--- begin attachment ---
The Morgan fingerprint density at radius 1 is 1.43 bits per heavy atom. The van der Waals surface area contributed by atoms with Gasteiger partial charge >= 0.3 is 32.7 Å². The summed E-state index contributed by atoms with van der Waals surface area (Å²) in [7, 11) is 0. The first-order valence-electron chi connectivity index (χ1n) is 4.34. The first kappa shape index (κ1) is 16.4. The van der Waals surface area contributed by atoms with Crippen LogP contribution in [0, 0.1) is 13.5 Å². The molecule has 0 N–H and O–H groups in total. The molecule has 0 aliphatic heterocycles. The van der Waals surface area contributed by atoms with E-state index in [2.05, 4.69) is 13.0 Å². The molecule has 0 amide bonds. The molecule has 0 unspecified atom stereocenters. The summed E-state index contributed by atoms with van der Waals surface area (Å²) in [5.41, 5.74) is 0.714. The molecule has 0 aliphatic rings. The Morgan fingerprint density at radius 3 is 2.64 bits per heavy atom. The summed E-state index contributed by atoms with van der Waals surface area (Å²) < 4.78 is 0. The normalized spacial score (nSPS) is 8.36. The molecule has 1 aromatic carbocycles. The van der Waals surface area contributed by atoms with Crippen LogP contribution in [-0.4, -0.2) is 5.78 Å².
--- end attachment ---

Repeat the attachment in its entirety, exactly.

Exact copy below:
The Morgan fingerprint density at radius 1 is 1.43 bits per heavy atom. The van der Waals surface area contributed by atoms with Gasteiger partial charge >= 0.3 is 32.7 Å². The summed E-state index contributed by atoms with van der Waals surface area (Å²) in [7, 11) is 0. The first-order valence-electron chi connectivity index (χ1n) is 4.34. The first kappa shape index (κ1) is 16.4. The van der Waals surface area contributed by atoms with Crippen LogP contribution in [0, 0.1) is 13.5 Å². The molecule has 0 N–H and O–H groups in total. The molecule has 0 aliphatic heterocycles. The van der Waals surface area contributed by atoms with E-state index in [2.05, 4.69) is 13.0 Å². The molecule has 0 amide bonds. The molecule has 0 unspecified atom stereocenters. The summed E-state index contributed by atoms with van der Waals surface area (Å²) in [5.41, 5.74) is 0.714. The molecule has 0 aliphatic rings. The Morgan fingerprint density at radius 3 is 2.64 bits per heavy atom. The summed E-state index contributed by atoms with van der Waals surface area (Å²) < 4.78 is 0. The normalized spacial score (nSPS) is 8.36. The molecule has 1 aromatic carbocycles. The van der Waals surface area contributed by atoms with Crippen LogP contribution in [-0.4, -0.2) is 5.78 Å².